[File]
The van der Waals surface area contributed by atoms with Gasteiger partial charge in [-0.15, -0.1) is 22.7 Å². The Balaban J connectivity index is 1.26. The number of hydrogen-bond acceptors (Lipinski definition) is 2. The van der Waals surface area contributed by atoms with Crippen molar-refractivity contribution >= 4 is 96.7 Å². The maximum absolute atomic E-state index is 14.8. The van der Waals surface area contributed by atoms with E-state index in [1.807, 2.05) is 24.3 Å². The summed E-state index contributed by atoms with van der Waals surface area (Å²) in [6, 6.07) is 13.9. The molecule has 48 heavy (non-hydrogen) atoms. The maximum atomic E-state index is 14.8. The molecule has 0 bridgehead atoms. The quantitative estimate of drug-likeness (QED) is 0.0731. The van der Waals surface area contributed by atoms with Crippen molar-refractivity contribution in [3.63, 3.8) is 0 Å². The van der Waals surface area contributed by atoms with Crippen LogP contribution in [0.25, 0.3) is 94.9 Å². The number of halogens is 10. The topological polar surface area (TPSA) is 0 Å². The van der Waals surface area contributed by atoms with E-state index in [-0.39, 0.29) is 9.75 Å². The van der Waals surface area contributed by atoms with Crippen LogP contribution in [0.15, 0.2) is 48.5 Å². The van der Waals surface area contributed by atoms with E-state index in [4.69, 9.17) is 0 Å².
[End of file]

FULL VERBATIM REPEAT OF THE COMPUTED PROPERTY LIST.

The van der Waals surface area contributed by atoms with Gasteiger partial charge in [-0.15, -0.1) is 22.7 Å². The Balaban J connectivity index is 1.26. The number of hydrogen-bond acceptors (Lipinski definition) is 2. The van der Waals surface area contributed by atoms with Crippen molar-refractivity contribution >= 4 is 96.7 Å². The maximum absolute atomic E-state index is 14.8. The van der Waals surface area contributed by atoms with E-state index in [1.807, 2.05) is 24.3 Å². The summed E-state index contributed by atoms with van der Waals surface area (Å²) in [6, 6.07) is 13.9. The molecule has 48 heavy (non-hydrogen) atoms. The maximum atomic E-state index is 14.8. The molecule has 0 bridgehead atoms. The quantitative estimate of drug-likeness (QED) is 0.0731. The van der Waals surface area contributed by atoms with Crippen molar-refractivity contribution in [3.63, 3.8) is 0 Å². The van der Waals surface area contributed by atoms with Crippen LogP contribution in [0.25, 0.3) is 94.9 Å². The number of halogens is 10. The topological polar surface area (TPSA) is 0 Å². The van der Waals surface area contributed by atoms with E-state index in [-0.39, 0.29) is 9.75 Å². The van der Waals surface area contributed by atoms with Crippen LogP contribution in [0.15, 0.2) is 48.5 Å². The van der Waals surface area contributed by atoms with E-state index in [4.69, 9.17) is 0 Å².